ASA10: The Interview - theory, practice, society
Queen's University, Belfast, 13/04/2010 – 16/04/2010
Roundtable - Situating the interview
Location Lecture Theatre LT5
Date and Start Time 14 Apr, 2010 at 18:15
This roundtable offers critical evaluation of the way in which the spatial, ethical and epistemological context frames the interview as method.
From the nineteenth century ethnographer on the verandah with the missionary interpreter at his elbow, to the targeted data collection of the multi sited fieldwork setting, the interview has always been situated by its spatial and ethical context and troubled by its epistemological status.
This roundtable examines the interview through the politics and ethics of specific ethnographic and pedagogical engagements, as a frequently unacknowledged site of contestation for interviewer and interviewee alike, with a final suggestion that a critical assessment of the 'grammar' of the method may provide some solutions to our epistemological perturbation.
Chair: Mary Patterson
This panel is closed to new paper proposals.
Public ethnography in contested spaces: The impact of context
Different events occurring within the same space can quite literally change the very nature of the space itself as well as the context of the interview site. This paper will explore whether more objective ethnographic knowledge can be obtained whilst interviewees are surrounded by familiar contexts.
This paper will explore different events occurring within the same space as they quite literally change the very nature of that space, along with the behaviour and attitudes of those within it. Thus, the context of the space as an interview site also changes. The context of an interview may then have a considerable impact on the knowledge tendered by informants as well as the outcome of the interview itself.
Belfast city centre hosts a variety of very different events - 'green' parades, 'orange' parades, gay pride events, the Lord Mayor's show - some of which attract a certain crowd according to the context of the event. Those who identify with the theme (political, religious, ethno-nationalist, etc) of the event will generally feel comfortable surrounded by symbols, flags and people with whom they personally associate. When observing and interviewing informants in this context, how do people behave, what do they say (or sing, or shout), and how do they respond to questions about the 'other' - those not present at the event?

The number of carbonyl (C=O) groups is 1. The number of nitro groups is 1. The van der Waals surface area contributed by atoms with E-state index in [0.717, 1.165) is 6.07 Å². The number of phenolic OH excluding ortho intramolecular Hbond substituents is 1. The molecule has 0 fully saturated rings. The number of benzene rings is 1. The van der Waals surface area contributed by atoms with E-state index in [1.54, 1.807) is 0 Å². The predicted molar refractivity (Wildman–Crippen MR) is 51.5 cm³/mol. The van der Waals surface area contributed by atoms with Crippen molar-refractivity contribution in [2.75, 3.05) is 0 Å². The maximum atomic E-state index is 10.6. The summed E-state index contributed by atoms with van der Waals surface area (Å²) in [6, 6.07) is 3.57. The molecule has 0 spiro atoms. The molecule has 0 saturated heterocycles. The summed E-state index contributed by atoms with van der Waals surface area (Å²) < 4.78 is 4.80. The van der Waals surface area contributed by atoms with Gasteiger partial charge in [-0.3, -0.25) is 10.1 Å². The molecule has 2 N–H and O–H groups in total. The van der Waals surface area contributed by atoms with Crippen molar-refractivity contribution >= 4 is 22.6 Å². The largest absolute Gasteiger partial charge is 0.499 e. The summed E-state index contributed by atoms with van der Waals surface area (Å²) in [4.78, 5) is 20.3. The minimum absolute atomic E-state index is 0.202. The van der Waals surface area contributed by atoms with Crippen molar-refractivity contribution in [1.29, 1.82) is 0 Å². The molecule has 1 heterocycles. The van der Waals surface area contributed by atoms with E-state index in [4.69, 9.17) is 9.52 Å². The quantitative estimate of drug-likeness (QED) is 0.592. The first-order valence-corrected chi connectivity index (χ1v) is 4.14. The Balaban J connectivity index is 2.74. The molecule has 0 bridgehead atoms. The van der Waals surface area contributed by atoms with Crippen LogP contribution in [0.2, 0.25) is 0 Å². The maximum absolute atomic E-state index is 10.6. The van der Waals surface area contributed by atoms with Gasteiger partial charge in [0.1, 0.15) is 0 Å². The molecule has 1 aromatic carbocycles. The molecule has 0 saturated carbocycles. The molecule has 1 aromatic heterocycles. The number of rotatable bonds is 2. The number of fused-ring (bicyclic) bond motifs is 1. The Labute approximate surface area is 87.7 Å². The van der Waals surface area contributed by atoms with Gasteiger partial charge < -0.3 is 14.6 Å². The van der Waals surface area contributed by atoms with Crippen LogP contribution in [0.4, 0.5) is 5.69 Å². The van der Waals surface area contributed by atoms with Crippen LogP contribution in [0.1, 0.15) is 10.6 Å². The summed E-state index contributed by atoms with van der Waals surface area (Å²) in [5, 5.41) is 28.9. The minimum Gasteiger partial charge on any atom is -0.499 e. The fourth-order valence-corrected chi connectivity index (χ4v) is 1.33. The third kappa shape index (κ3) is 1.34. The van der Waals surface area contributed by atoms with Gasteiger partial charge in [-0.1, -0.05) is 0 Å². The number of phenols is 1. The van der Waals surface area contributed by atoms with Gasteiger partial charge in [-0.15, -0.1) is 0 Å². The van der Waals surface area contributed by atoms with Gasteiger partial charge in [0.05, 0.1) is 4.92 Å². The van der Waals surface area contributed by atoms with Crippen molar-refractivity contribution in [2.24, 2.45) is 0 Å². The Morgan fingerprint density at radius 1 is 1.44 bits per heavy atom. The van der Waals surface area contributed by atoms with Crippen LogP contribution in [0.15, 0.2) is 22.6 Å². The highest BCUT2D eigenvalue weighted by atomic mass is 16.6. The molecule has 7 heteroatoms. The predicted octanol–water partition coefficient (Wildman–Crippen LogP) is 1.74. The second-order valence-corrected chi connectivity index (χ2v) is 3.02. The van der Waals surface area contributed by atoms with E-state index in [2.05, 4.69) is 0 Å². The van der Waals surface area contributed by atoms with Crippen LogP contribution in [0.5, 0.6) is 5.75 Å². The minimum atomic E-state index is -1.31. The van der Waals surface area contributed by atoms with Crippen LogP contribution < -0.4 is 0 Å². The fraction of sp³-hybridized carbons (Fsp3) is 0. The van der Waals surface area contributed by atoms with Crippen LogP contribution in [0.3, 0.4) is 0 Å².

This paper will question whether there is a more raw indication of true behaviours and opinions within this familiar context. Conducting interviews within this environment, are biases in fact more obvious, therefore rendering accounts more objective - and providing the context for people to say and do things they would not do if surrounded by those to whom they are ideologically opposed? Further, how do we determine the impact of context on the work of ethnography itself and on the validity and objectivity of information presented by our informants?
On the record. Ethics, control and vulnerability in the interview process.
This paper argues that control and vulnerability are important, though frequently unacknowledged, factors in interview interactions. Perhaps, in order to appreciate the interviewee's sense of vulnerability we, as researchers, must first be willing to experience our own vulnerability.